From a pyramid that rivals Doctor Who's Tardis to a library that has been classed as one of the ugliest in the world, here's our pick of the world's most unusual buildings.Read more...
In July, Pamplona comes to life during the festival of San Fermín © Mmeeds, Dreamstime
Pamplona is the only major conurbation in Navarre and thus unrivalled as the capital of the autonomous community. The city marches to at least two distinct beats. Its fast-forward setting shows itself during the nine days in July when it is overwhelmed by the frenzied festival of San Fermín, an internationally acclaimed party throwing together delirious locals with hardcore visitors to take part in – or more wisely, to watch – the bull-running that has become the city’s hallmark. How important is the festival? The digital clock at the end of Calle Estafeta, which counts down to the start of the festival (and is reset immediately after it finishes) gives you the answer. Marching to an altogether different beat, pilgrims descend slowly into town from Roncesvalles, largely between April and September, to enjoy the urban facilities quite frequently denied to them en route to Santiago.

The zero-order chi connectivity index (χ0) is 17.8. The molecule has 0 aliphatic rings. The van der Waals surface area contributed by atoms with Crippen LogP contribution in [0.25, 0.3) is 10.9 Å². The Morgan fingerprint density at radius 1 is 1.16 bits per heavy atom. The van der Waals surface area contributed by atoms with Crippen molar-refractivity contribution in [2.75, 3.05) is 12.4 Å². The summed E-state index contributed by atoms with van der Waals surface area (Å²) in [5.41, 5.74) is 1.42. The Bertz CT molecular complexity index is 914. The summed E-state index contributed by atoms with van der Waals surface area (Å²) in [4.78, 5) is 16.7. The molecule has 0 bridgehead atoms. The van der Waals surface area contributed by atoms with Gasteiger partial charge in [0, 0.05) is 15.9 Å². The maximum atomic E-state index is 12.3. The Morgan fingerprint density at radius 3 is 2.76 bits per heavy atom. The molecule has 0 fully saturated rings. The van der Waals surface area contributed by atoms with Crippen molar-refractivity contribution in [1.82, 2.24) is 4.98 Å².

Follow in the footsteps of Hemingway and run with the bulls at San Fermín, if you have an appetite for danger.
For the rest of the year, Pamplona returns to its normal self, a pleasant place to live and visit. Recently, it has claimed the title of having the ‘most green space per inhabitant’ of any city in Spain, though Vitoria-Gasteiz might raise an eyebrow at that accolade. Certainly, from the Parque Taconera, populated by deer and peacocks, to the Japanese-themed Parque Yamaguchi, the sculpture park in the ciudadela and the peacefulness of the Parque Media Luna, there are plenty of open parkland to enjoy.